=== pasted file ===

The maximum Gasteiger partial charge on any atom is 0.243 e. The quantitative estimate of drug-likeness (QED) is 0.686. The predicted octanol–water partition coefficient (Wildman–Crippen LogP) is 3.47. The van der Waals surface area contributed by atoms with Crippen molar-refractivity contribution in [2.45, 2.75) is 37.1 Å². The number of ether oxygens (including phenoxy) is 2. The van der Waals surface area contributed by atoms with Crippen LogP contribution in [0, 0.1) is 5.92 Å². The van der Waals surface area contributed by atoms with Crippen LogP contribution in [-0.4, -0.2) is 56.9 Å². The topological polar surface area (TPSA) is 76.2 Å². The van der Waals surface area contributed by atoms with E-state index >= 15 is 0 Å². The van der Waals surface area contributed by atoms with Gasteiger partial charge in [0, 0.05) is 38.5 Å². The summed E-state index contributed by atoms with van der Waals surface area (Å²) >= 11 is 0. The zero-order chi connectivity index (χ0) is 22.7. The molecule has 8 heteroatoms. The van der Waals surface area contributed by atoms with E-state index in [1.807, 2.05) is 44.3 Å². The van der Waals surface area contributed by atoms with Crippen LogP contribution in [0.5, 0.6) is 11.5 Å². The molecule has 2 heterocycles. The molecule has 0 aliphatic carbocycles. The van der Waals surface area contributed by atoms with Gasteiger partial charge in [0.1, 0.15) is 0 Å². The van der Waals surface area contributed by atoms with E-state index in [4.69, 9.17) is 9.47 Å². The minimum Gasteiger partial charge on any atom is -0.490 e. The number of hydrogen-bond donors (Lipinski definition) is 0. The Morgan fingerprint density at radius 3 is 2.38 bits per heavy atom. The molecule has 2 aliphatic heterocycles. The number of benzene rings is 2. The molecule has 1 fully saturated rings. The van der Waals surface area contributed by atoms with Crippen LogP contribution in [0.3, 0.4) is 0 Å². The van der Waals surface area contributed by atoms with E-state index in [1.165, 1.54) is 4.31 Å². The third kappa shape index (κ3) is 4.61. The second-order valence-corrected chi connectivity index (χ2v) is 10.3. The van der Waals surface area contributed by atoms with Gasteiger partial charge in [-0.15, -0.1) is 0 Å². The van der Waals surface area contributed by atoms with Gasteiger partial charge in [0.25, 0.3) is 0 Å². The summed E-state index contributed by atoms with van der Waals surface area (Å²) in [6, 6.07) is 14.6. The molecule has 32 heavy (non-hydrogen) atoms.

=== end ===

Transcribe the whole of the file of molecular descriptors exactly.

The maximum Gasteiger partial charge on any atom is 0.243 e. The quantitative estimate of drug-likeness (QED) is 0.686. The predicted octanol–water partition coefficient (Wildman–Crippen LogP) is 3.47. The van der Waals surface area contributed by atoms with Crippen molar-refractivity contribution in [2.45, 2.75) is 37.1 Å². The number of ether oxygens (including phenoxy) is 2. The van der Waals surface area contributed by atoms with Crippen LogP contribution in [0, 0.1) is 5.92 Å². The van der Waals surface area contributed by atoms with Crippen LogP contribution in [-0.4, -0.2) is 56.9 Å². The topological polar surface area (TPSA) is 76.2 Å². The van der Waals surface area contributed by atoms with E-state index >= 15 is 0 Å². The van der Waals surface area contributed by atoms with Gasteiger partial charge in [0, 0.05) is 38.5 Å². The summed E-state index contributed by atoms with van der Waals surface area (Å²) >= 11 is 0. The zero-order chi connectivity index (χ0) is 22.7. The molecule has 8 heteroatoms. The van der Waals surface area contributed by atoms with E-state index in [1.807, 2.05) is 44.3 Å². The van der Waals surface area contributed by atoms with Crippen LogP contribution in [0.5, 0.6) is 11.5 Å². The molecule has 2 heterocycles. The molecule has 0 aliphatic carbocycles. The van der Waals surface area contributed by atoms with Gasteiger partial charge in [0.1, 0.15) is 0 Å². The van der Waals surface area contributed by atoms with E-state index in [4.69, 9.17) is 9.47 Å². The minimum Gasteiger partial charge on any atom is -0.490 e. The number of hydrogen-bond donors (Lipinski definition) is 0. The Morgan fingerprint density at radius 3 is 2.38 bits per heavy atom. The molecule has 2 aliphatic heterocycles. The number of benzene rings is 2. The molecule has 1 fully saturated rings. The van der Waals surface area contributed by atoms with Crippen LogP contribution in [0.3, 0.4) is 0 Å². The van der Waals surface area contributed by atoms with E-state index in [1.165, 1.54) is 4.31 Å². The third kappa shape index (κ3) is 4.61. The second-order valence-corrected chi connectivity index (χ2v) is 10.3. The van der Waals surface area contributed by atoms with Gasteiger partial charge in [-0.15, -0.1) is 0 Å². The van der Waals surface area contributed by atoms with Gasteiger partial charge in [0.25, 0.3) is 0 Å². The summed E-state index contributed by atoms with van der Waals surface area (Å²) in [6, 6.07) is 14.6. The molecule has 32 heavy (non-hydrogen) atoms.